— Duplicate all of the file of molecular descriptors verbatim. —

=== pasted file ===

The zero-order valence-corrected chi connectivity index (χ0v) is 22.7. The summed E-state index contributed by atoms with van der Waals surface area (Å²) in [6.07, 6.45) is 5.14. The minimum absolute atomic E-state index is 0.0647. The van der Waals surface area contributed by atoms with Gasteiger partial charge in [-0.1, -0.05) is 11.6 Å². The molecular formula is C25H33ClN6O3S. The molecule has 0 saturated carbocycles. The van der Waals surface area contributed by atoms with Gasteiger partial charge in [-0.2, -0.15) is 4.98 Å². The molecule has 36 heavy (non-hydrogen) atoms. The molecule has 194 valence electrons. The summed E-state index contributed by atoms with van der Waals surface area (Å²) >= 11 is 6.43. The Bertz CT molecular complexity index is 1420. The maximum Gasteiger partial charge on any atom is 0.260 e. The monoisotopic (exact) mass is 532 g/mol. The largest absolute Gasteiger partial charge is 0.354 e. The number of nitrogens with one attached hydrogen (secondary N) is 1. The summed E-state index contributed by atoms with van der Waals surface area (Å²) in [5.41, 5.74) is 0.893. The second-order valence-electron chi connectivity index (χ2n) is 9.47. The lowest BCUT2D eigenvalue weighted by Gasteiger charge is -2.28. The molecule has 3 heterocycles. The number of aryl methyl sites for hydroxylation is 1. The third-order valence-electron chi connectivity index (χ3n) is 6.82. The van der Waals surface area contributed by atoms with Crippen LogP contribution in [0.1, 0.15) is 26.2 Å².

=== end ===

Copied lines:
The zero-order valence-corrected chi connectivity index (χ0v) is 22.7. The summed E-state index contributed by atoms with van der Waals surface area (Å²) in [6.07, 6.45) is 5.14. The minimum absolute atomic E-state index is 0.0647. The van der Waals surface area contributed by atoms with Gasteiger partial charge in [-0.1, -0.05) is 11.6 Å². The molecular formula is C25H33ClN6O3S. The molecule has 0 saturated carbocycles. The van der Waals surface area contributed by atoms with Gasteiger partial charge in [-0.2, -0.15) is 4.98 Å². The molecule has 36 heavy (non-hydrogen) atoms. The molecule has 194 valence electrons. The summed E-state index contributed by atoms with van der Waals surface area (Å²) >= 11 is 6.43. The Bertz CT molecular complexity index is 1420. The maximum Gasteiger partial charge on any atom is 0.260 e. The monoisotopic (exact) mass is 532 g/mol. The largest absolute Gasteiger partial charge is 0.354 e. The number of nitrogens with one attached hydrogen (secondary N) is 1. The summed E-state index contributed by atoms with van der Waals surface area (Å²) in [5.41, 5.74) is 0.893. The second-order valence-electron chi connectivity index (χ2n) is 9.47. The lowest BCUT2D eigenvalue weighted by Gasteiger charge is -2.28. The molecule has 3 heterocycles. The number of aryl methyl sites for hydroxylation is 1. The third-order valence-electron chi connectivity index (χ3n) is 6.82. The van der Waals surface area contributed by atoms with Crippen LogP contribution in [0.1, 0.15) is 26.2 Å².